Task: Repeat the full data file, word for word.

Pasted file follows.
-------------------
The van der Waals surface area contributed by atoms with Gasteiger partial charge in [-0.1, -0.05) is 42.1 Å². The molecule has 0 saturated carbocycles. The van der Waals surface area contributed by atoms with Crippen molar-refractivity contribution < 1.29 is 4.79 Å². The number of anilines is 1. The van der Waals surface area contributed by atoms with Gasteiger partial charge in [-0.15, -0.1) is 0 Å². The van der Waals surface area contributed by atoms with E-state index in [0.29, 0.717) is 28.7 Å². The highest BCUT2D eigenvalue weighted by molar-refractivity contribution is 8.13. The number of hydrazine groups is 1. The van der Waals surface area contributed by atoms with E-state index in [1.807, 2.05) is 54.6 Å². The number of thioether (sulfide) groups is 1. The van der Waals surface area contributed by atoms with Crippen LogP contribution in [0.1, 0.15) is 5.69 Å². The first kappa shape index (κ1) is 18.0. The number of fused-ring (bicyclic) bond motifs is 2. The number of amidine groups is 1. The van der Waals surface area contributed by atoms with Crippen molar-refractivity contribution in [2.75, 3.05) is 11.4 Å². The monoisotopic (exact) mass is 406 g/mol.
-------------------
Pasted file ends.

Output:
The van der Waals surface area contributed by atoms with Gasteiger partial charge in [-0.1, -0.05) is 42.1 Å². The molecule has 0 saturated carbocycles. The van der Waals surface area contributed by atoms with Crippen molar-refractivity contribution < 1.29 is 4.79 Å². The number of anilines is 1. The van der Waals surface area contributed by atoms with Gasteiger partial charge in [-0.15, -0.1) is 0 Å². The van der Waals surface area contributed by atoms with E-state index in [0.29, 0.717) is 28.7 Å². The highest BCUT2D eigenvalue weighted by molar-refractivity contribution is 8.13. The number of hydrazine groups is 1. The van der Waals surface area contributed by atoms with E-state index in [1.807, 2.05) is 54.6 Å². The number of thioether (sulfide) groups is 1. The van der Waals surface area contributed by atoms with Crippen LogP contribution in [0.1, 0.15) is 5.69 Å². The first kappa shape index (κ1) is 18.0. The number of fused-ring (bicyclic) bond motifs is 2. The number of amidine groups is 1. The van der Waals surface area contributed by atoms with Crippen molar-refractivity contribution in [2.75, 3.05) is 11.4 Å². The monoisotopic (exact) mass is 406 g/mol.